TCPA expertise in organising ECDL training and testing programmes

  • Since 2000, the Training Center for Public Administration – National School of Political Studies and Public Administration has initiated projects on IT use in training the public employees, aimed to bring their education in line with the exigencies of public administration reform.

  • In this context, “The European Virtual City for Education and Training”, developed in “Leonardo da Vinci” programme together with EUC NORD consortium from Denmark and universities from Spain, Germany and Scotland, represents the most relevant project.

  • ECDL programme implementation in Romania constitutes an important objective,

  • Understanding the complex contents of curriculum, adapting the training materials and methods, establishing the specific infrastructure.

  • ECDL programme management.

The managerial team for ECDL programme comprises teaching staff and specialists in IT, holders of ECDL certificate, graduates of online international ECDL tests.

**Fig 7 **

Logistics for ECDL programme

The ECDL courses are designed according to the European Licence model, adopted as standard by governments of many countries.

ECDL Certificate is a means of indicating that its holder has acquired the basic skills to use a computer in a wide variety of applications.

ECDL is a certificate of knowledge and proven competence and is based on a single agreed syllabus.

The ECDL Certificate indicates the fact that its holder graduated a theoretical test on basic concepts on Information Technology and 6 practical tests that evaluate the competencies to use the computer and to achieve computer applications.
Description of the modules

Module 1

Basic concepts on IT – acquiring knowledge and understanding the basic concepts of IT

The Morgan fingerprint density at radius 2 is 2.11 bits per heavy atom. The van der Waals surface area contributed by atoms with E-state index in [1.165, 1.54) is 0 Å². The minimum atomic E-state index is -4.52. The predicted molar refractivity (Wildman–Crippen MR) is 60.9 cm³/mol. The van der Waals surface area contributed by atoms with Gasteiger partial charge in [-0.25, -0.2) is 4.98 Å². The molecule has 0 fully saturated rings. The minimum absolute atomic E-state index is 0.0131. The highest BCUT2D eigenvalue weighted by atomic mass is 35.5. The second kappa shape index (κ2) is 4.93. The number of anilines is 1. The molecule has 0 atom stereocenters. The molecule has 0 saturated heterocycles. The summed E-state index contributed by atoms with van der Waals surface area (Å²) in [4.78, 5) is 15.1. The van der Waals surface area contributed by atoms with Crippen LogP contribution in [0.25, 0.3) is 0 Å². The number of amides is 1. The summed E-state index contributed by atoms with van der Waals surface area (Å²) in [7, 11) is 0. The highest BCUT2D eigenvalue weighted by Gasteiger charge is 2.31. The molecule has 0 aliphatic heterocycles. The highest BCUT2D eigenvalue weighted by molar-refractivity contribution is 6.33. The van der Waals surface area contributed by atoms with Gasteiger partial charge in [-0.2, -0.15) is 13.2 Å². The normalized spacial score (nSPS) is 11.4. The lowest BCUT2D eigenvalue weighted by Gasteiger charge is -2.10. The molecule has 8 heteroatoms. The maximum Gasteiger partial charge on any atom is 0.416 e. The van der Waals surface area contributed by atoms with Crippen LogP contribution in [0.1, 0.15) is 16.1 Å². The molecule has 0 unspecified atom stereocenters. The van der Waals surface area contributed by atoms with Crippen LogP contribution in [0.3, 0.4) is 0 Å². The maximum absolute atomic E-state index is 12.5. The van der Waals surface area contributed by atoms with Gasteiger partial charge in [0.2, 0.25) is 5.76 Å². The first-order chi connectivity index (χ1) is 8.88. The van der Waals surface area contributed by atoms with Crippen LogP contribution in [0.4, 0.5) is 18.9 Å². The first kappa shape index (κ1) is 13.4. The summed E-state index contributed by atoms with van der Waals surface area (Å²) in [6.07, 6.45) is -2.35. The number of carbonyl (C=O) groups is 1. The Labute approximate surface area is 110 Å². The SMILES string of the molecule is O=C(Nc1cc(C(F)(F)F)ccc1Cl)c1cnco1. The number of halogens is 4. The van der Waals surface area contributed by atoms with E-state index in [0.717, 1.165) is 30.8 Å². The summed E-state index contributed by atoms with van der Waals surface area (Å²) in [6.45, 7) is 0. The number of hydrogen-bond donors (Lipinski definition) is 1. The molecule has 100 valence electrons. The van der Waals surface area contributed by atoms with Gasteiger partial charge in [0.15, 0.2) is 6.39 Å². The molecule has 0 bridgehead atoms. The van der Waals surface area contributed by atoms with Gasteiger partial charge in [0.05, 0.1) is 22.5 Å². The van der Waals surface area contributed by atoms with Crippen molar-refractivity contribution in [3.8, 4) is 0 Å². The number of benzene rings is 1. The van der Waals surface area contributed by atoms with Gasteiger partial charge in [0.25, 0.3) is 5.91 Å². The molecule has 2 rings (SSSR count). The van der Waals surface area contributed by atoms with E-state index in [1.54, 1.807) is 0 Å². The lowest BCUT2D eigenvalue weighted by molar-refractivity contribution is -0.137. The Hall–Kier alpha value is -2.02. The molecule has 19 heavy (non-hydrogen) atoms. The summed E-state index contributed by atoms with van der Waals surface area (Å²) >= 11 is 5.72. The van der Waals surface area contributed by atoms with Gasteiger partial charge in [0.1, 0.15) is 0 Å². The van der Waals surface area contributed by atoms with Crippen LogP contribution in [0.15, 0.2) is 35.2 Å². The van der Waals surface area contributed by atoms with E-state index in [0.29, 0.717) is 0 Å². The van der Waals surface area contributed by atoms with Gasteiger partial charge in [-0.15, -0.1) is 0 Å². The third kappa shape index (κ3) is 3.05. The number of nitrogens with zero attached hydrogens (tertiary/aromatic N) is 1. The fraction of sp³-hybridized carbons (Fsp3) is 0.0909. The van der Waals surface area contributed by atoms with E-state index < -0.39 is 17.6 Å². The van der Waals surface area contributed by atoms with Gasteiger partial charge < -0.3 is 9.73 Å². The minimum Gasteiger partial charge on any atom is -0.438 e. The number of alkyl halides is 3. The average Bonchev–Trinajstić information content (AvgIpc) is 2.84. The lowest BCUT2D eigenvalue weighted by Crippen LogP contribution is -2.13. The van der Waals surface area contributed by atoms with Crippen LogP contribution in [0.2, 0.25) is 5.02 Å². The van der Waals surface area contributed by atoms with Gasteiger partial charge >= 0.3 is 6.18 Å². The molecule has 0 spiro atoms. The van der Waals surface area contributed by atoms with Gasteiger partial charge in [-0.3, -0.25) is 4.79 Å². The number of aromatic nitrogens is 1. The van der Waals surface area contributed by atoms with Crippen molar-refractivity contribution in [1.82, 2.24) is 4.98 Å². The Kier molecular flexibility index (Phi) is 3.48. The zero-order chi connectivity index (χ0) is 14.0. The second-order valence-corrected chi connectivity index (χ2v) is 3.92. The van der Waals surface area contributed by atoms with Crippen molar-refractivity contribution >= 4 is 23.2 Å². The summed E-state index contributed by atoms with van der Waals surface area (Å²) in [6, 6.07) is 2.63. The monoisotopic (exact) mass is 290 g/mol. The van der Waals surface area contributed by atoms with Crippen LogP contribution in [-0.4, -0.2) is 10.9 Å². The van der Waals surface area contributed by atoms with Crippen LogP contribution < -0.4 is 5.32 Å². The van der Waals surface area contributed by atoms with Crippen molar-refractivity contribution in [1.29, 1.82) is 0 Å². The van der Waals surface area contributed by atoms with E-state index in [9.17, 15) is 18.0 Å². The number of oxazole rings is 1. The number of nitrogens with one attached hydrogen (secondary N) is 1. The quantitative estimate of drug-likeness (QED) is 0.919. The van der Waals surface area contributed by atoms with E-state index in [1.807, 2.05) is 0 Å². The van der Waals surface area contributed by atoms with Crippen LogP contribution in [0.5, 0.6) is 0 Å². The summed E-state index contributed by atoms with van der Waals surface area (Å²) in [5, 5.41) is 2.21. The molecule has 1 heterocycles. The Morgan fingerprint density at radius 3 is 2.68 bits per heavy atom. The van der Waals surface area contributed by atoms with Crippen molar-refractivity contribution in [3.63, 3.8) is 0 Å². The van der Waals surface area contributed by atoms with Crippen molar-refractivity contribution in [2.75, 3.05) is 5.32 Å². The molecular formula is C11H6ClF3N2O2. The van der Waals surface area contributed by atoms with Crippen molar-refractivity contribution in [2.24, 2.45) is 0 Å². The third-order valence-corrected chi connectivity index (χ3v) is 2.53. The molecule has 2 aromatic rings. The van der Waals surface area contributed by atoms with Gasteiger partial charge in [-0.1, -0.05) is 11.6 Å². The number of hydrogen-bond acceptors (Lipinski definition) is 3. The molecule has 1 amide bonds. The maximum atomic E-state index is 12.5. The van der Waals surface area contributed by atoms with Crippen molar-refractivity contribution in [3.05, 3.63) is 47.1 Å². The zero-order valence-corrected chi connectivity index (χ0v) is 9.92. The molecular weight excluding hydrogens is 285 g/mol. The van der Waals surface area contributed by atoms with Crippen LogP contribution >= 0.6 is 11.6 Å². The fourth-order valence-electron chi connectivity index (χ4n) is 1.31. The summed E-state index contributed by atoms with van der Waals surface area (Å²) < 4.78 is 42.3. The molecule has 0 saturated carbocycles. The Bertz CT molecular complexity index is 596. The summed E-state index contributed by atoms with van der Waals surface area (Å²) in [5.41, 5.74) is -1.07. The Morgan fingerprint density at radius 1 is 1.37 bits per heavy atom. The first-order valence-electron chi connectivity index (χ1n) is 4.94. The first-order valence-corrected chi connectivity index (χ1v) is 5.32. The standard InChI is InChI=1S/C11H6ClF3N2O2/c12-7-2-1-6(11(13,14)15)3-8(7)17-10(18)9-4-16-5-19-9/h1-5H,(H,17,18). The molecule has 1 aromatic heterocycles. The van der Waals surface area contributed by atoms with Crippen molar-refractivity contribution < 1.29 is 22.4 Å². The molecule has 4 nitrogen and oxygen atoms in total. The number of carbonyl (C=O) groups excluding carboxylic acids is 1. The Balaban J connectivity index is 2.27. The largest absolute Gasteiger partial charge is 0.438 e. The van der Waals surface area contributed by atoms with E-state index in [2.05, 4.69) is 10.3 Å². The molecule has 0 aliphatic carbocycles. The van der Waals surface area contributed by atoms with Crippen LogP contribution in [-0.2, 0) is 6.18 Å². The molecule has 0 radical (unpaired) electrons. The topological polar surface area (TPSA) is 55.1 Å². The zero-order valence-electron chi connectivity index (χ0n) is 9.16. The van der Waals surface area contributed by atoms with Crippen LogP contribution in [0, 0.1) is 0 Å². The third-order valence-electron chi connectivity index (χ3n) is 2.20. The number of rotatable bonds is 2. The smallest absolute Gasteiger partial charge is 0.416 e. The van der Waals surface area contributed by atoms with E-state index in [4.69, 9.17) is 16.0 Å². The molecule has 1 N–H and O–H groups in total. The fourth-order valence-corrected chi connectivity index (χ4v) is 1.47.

Module 2

Using the Computer and Managing Files – knowledge and competence in using the basic functions within the desktop environment.

Module 3

Word Processing – word processing application and advanced features associated.

Module 4

Spreadsheets – basic concepts of spreadsheets and demonstration of the ability to use a spreadsheet.

Module 5

Access database – basic concepts of databases and demonstration of the ability to use a database.

Module 6

PowerPoint – competence in using presentation tools

Module 7

Information and Communication – basic Web search tasks using web browsers and available search engines, bookmarks, demonstrating the ability to use electronic mail software.

The training and testing offer comprises special programmes (PSPT):

  • PSPT I – ensures basic training and acquiring ECDL contents

  • PSPT II – complementary modular training for the persons that have already the basic concepts

  • PSPT III – tests for obtaining ECDL Certificate.

Quoting Joseph A. Schumpeter, “public administration should be ready to “reinvent government”, “the process of creative destruction” of traditional structures on behalf of innovative entrepreneurs, in my opinion, we are talking about “redesign” or even “reinventing” our organisations today, we are talking about the same context with different words.

Otherwise, the “productivity paradox of ICT” is not going to disappear; we will continue to spend much money on ICT although we should know that “just to throw money at a problem” normally does not solve it; rather, in the field of ICT, this attitude has often created “ruins of investment”.

The need for education and training of civil servants in ICT area means:

  • ability to use ICT as an everyday tool for solving different administrative and substantive tasks;

  • understanding a new information environment and ICT potential;

  • understanding new organisation behaviour to meet the needs of new ICT challenges.


ICTs represent a catalyst for the public sector, in order to improve the decision making process, efficient management of resources, to increase productivity in the public sector.

In my opinion, we can synthesise the actions undertaken in order to achieve the objectives for good governance, from the prospect of e-administration, e-government and e-governance:

  1. Using information technologies in order to redesign and improve the administrative processes.

  2. Promoting project management in ICTs.

  3. Providing a better access to quality information.

  4. Creating the team of specialists, a multidisciplinary one in order to introduce and manage information technology.

  5. Intensifying research on economic, social, legal and political implications of the new opportunities in IT.